It took us quite awhile to get to the preserve as we saw plenty of birds while walking so made numerous stops.
We had never seen Broad-Billed Hummingbirds before coming to southern Arizona. The male is incredibly striking, with his cobalt throat and turquoise/green breast! As is often the case in the bird world, the female is more muted in color.
Map in hand, we then headed out on the trails in search of more birds.
The centerpiece of the preserve, Sonoita Creek, actually has flowing water here, while it's simply a dry wash in town this time of year. According to the brochure, there is five miles of perennial flow in the creek, two miles of which are in the preserve. Watercress and other greenery grows in the creek, providing a much-needed (and endangered) resource in such a dry part of the country. The host told us we might see javelinas eating watercress, but unfortunately we did not.
The cottonwood trees along the creek are massive in size and very impressive. According to the link above:
"The preserve protects a magnificent example of the rare Fremont cottonwood-Goodding willow riparian forest. Some of the trees are among the largest (more than 100 feet tall) and oldest (130 years old) Fremont cottonwood trees in this country. "
To put the tree's size in context, just look at how big this trunk is compared to me!
We saw plenty of birds in the preserve and added two new ones to our life lists: Bridled Titmouse and Bell's Vireo.
We could have spent much longer at the preserve, but since we wanted to get home for part of the game, we left. We will definitely get there another time while our pass is valid, though.
On the way back, we stopped in at the the Paton House, aka "Hummingbird Haven". This is a residential home in Patagonia with a yard absolutely filled with bird feeders of all types and thus a perfect area to see birds. The former owners, Wally and Marion Paton, loved feeding and watching birds, and invited one and all to come into their yard to watch any time. The Patons have now passed away, but the house was recently purchased jointly by several birding organizations and is maintained as a bird sanctuary. What a wonderful legacy left for us -- and the birds -- to enjoy!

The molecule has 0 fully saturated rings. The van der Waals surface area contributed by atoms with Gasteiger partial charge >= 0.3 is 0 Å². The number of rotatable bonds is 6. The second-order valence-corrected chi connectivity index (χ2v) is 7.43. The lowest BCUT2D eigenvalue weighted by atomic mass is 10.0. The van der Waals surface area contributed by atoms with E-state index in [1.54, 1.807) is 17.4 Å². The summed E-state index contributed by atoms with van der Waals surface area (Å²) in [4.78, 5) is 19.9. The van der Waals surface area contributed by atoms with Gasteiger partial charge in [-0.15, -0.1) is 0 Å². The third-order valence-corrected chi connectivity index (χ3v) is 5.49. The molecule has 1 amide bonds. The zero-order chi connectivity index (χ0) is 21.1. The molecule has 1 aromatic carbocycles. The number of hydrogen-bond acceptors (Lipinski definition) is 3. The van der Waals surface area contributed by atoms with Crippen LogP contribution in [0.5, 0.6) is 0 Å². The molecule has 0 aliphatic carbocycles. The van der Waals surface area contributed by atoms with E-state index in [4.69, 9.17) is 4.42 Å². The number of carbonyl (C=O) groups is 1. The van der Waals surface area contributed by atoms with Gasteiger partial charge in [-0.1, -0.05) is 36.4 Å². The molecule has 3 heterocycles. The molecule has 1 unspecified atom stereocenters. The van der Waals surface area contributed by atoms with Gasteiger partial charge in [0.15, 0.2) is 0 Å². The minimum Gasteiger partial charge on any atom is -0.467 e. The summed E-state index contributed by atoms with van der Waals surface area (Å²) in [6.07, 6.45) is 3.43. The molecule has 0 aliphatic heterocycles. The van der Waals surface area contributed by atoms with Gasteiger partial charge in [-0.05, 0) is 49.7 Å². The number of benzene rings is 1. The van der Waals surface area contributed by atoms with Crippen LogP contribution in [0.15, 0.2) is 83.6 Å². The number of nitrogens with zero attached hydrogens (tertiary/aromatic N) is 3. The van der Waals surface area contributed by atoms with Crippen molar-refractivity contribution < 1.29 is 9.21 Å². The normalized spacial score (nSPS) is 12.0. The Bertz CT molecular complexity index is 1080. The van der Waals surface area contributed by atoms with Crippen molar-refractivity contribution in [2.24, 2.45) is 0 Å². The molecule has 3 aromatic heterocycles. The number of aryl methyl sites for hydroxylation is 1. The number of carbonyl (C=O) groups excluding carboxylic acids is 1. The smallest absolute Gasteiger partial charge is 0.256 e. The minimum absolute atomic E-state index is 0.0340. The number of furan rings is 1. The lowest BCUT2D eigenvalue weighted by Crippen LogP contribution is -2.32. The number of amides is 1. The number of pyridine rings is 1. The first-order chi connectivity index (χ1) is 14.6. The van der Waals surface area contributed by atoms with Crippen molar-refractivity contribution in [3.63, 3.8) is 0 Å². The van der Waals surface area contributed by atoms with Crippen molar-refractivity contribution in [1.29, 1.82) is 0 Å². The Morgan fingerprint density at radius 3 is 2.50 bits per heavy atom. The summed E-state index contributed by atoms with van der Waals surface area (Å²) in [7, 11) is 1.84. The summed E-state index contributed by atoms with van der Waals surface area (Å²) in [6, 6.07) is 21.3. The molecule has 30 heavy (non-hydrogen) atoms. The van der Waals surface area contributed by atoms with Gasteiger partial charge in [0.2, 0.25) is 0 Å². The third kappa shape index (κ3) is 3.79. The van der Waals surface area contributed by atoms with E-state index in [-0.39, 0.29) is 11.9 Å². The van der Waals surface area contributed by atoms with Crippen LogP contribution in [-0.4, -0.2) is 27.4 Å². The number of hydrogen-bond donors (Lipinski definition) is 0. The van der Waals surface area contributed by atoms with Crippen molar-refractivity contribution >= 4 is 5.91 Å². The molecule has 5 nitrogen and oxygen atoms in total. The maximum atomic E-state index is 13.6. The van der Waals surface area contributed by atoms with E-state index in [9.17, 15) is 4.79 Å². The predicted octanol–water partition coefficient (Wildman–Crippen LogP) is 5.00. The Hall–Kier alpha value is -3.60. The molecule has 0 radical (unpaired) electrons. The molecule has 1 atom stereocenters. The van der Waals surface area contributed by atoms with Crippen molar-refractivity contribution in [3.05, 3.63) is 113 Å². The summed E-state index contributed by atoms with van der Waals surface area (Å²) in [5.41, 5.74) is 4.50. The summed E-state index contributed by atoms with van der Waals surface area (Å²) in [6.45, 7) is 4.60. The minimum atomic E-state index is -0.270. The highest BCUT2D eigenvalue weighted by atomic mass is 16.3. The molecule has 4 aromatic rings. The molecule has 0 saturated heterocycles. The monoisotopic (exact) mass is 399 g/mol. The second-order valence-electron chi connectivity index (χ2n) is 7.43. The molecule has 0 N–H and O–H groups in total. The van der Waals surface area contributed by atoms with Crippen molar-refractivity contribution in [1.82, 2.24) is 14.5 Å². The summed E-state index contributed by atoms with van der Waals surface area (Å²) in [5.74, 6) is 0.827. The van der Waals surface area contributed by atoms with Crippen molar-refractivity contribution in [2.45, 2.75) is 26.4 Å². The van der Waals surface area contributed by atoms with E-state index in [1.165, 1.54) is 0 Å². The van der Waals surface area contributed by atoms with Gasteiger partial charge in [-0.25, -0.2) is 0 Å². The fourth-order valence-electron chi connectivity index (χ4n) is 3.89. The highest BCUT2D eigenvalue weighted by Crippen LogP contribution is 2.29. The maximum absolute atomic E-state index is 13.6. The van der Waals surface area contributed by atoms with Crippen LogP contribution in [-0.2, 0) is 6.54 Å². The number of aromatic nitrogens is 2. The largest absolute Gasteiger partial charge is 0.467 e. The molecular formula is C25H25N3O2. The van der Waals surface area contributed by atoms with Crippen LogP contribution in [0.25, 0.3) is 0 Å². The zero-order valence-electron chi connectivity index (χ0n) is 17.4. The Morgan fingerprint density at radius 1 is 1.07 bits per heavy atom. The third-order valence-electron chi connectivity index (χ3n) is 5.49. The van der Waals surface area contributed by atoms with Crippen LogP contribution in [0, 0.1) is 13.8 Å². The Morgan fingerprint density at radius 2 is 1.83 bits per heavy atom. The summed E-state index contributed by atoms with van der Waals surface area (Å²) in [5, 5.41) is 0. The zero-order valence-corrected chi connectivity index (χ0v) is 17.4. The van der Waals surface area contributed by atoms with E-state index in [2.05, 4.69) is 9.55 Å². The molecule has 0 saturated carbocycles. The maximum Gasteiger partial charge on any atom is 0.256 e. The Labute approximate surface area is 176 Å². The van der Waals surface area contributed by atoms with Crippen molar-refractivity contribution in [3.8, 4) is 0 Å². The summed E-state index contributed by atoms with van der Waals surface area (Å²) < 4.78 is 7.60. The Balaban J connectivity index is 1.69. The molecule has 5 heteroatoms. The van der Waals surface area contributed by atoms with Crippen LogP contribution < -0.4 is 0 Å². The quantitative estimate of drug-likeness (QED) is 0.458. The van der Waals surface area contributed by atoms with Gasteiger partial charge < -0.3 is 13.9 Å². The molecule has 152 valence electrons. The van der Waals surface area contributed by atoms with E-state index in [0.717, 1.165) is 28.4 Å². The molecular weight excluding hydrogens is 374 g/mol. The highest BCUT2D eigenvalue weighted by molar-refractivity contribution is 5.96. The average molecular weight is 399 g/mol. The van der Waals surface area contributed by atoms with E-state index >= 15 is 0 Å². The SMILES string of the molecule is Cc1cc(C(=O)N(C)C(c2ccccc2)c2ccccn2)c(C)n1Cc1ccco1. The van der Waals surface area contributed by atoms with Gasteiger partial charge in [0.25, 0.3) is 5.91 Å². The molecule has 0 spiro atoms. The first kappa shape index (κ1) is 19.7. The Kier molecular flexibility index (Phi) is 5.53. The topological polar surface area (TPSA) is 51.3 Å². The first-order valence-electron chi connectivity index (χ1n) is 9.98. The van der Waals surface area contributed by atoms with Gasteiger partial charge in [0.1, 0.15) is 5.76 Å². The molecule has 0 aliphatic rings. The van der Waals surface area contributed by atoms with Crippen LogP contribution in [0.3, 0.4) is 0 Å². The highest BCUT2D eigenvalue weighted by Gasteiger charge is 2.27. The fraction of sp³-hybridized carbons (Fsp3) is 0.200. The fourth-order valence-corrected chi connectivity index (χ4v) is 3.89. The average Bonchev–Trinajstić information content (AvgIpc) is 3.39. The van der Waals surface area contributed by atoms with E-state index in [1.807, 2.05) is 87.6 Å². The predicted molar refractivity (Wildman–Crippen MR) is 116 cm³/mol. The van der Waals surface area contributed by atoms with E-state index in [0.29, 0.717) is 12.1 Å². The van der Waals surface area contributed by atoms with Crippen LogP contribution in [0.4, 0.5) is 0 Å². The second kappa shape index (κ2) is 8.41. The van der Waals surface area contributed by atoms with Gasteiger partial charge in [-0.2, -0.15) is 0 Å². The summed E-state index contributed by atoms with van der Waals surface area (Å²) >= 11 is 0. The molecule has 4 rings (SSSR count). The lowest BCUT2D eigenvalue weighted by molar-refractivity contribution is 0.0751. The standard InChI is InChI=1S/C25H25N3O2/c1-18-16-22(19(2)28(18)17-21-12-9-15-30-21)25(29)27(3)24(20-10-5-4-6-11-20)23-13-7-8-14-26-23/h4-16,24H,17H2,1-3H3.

We added a couple of new birds to our life lists here, including the Violet-Crowned Hummingbird (below) and Lazuli Bunting.
Stay tuned for Part 2 of this Funday Friday, where we head up the road to Sonoita to visit a couple of wineries!
I kept looking for the start of the trail beside the Health Clinic and the Post Office, both shown in the map above, but it just isn't there. Undeterred and with the map in mind, I crossed the Sonoita Creek bridge on Highway 82 heading northeast, and right at the end of the bridge, I saw the trail marker.
Blink and you'll miss it; the trail (or what I think of as a trail) actually starts immediately at the north end of the bridge on the east side of the road. I was pretty excited and felt as if I'd found a real treasure. And actually I had!
As stated on the sign above, the trail follows the old Southern Pacific railbed as closely as possible, then enters Nature Conservancy and Native Seed Search land.
I had the trail all to myself -- well, just me and the birds. The trees were gorgeous!
The trail crosses Sonoita Creek, this portion of which is dry this time of year -- good for me!
There are stern warnings before you enter Nature Conservancy lands.
As you can see, the views all along the trail are breathtaking. There was still a tiny bit of snow visible on this mountaintop.
The first time I walked the trail, I came back on the second crossing of the wash rather than completing a short run of trail back to downtown. The huge cottonwood trees were beautiful. They were just beginning to show green the first time I walked the trail; now, one week later, they're totally green.
I've had the trail to myself both times I've walked it. Well, except for Paisley! I took her along on my second walk. She had fun but had to drink a LOT of water along the way. The temperature was only around 70, but it's dry and very sunny.
This is an easy, flat trail, just a couple of miles in length. If you plan to walk it, bring binoculars, water, and sunscreen!
Emily & Barry
We're a long-married, early-retired couple who are currently traveling as nomads with no fixed home base. After years of living in North Carolina (Emily's home state), we spent 18 months living oceanfront on Ambergris Caye, Belize, a year road-tripping the US in a Honda CR-V, a year in Playa del Carmen, Mexico, and are now roaming North America in our 32' motorhome, Pearl, following warm weather whenever possible.